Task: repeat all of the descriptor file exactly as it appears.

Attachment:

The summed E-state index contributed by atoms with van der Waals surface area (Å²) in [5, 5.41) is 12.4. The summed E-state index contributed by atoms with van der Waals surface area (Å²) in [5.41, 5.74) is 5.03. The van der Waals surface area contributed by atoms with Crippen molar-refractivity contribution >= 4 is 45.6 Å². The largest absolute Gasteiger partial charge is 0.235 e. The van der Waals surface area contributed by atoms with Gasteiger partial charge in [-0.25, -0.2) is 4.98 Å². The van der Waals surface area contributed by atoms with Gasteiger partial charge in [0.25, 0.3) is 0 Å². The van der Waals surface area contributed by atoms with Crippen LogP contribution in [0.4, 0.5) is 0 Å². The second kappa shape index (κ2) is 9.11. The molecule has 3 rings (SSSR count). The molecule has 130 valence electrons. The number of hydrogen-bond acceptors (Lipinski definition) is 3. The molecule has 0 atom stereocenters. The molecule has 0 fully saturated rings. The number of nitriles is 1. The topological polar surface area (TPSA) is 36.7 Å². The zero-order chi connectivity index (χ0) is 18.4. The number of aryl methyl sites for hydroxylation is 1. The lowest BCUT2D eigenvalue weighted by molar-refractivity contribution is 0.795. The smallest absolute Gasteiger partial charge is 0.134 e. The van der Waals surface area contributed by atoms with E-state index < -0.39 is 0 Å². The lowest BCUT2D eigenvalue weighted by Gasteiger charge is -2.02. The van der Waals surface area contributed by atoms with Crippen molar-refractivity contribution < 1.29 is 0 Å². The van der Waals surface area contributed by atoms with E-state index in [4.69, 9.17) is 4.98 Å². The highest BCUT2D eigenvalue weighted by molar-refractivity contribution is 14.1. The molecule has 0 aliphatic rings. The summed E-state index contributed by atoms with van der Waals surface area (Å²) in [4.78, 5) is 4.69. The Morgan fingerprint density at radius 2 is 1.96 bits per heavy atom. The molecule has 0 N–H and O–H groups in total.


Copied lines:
The summed E-state index contributed by atoms with van der Waals surface area (Å²) in [5, 5.41) is 12.4. The summed E-state index contributed by atoms with van der Waals surface area (Å²) in [5.41, 5.74) is 5.03. The van der Waals surface area contributed by atoms with Crippen molar-refractivity contribution >= 4 is 45.6 Å². The largest absolute Gasteiger partial charge is 0.235 e. The van der Waals surface area contributed by atoms with Gasteiger partial charge in [-0.25, -0.2) is 4.98 Å². The van der Waals surface area contributed by atoms with Gasteiger partial charge in [0.25, 0.3) is 0 Å². The van der Waals surface area contributed by atoms with Crippen LogP contribution in [0.4, 0.5) is 0 Å². The second kappa shape index (κ2) is 9.11. The molecule has 3 rings (SSSR count). The molecule has 130 valence electrons. The number of hydrogen-bond acceptors (Lipinski definition) is 3. The molecule has 0 atom stereocenters. The molecule has 0 fully saturated rings. The number of nitriles is 1. The topological polar surface area (TPSA) is 36.7 Å². The zero-order chi connectivity index (χ0) is 18.4. The number of aryl methyl sites for hydroxylation is 1. The lowest BCUT2D eigenvalue weighted by molar-refractivity contribution is 0.795. The smallest absolute Gasteiger partial charge is 0.134 e. The van der Waals surface area contributed by atoms with E-state index < -0.39 is 0 Å². The lowest BCUT2D eigenvalue weighted by Gasteiger charge is -2.02. The van der Waals surface area contributed by atoms with Crippen molar-refractivity contribution < 1.29 is 0 Å². The van der Waals surface area contributed by atoms with E-state index in [4.69, 9.17) is 4.98 Å². The highest BCUT2D eigenvalue weighted by molar-refractivity contribution is 14.1. The molecule has 0 aliphatic rings. The summed E-state index contributed by atoms with van der Waals surface area (Å²) in [4.78, 5) is 4.69. The Morgan fingerprint density at radius 2 is 1.96 bits per heavy atom. The molecule has 0 N–H and O–H groups in total.